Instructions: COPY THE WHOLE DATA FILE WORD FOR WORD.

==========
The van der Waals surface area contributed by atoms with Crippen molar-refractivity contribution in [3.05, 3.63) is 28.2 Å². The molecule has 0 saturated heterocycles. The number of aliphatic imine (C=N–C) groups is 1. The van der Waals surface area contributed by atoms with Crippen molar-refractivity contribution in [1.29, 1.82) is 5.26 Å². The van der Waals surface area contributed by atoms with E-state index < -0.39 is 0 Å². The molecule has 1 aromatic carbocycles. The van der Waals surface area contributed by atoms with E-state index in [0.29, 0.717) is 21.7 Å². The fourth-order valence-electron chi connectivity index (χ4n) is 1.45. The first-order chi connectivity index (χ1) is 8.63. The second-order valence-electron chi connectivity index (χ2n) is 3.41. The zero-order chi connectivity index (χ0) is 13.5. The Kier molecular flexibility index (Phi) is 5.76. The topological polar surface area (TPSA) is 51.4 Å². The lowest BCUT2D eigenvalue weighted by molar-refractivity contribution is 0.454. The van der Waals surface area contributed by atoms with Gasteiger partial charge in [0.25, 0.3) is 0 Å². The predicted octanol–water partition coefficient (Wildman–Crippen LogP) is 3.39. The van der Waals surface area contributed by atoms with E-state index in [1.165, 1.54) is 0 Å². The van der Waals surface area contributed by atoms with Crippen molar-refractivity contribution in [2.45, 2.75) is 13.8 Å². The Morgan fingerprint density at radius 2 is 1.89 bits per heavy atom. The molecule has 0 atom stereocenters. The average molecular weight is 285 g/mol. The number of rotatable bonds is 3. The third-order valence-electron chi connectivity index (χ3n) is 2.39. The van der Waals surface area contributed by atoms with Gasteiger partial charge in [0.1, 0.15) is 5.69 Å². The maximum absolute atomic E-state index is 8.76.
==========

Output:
The van der Waals surface area contributed by atoms with Crippen molar-refractivity contribution in [3.05, 3.63) is 28.2 Å². The molecule has 0 saturated heterocycles. The number of aliphatic imine (C=N–C) groups is 1. The van der Waals surface area contributed by atoms with Crippen molar-refractivity contribution in [1.29, 1.82) is 5.26 Å². The van der Waals surface area contributed by atoms with E-state index < -0.39 is 0 Å². The molecule has 1 aromatic carbocycles. The van der Waals surface area contributed by atoms with E-state index in [0.29, 0.717) is 21.7 Å². The fourth-order valence-electron chi connectivity index (χ4n) is 1.45. The first-order chi connectivity index (χ1) is 8.63. The second-order valence-electron chi connectivity index (χ2n) is 3.41. The zero-order chi connectivity index (χ0) is 13.5. The Kier molecular flexibility index (Phi) is 5.76. The topological polar surface area (TPSA) is 51.4 Å². The lowest BCUT2D eigenvalue weighted by molar-refractivity contribution is 0.454. The van der Waals surface area contributed by atoms with Gasteiger partial charge in [0.25, 0.3) is 0 Å². The predicted octanol–water partition coefficient (Wildman–Crippen LogP) is 3.39. The van der Waals surface area contributed by atoms with E-state index in [1.165, 1.54) is 0 Å². The van der Waals surface area contributed by atoms with Crippen molar-refractivity contribution in [2.45, 2.75) is 13.8 Å². The Morgan fingerprint density at radius 2 is 1.89 bits per heavy atom. The molecule has 0 atom stereocenters. The average molecular weight is 285 g/mol. The number of rotatable bonds is 3. The third-order valence-electron chi connectivity index (χ3n) is 2.39. The van der Waals surface area contributed by atoms with Gasteiger partial charge in [0.1, 0.15) is 5.69 Å². The maximum absolute atomic E-state index is 8.76.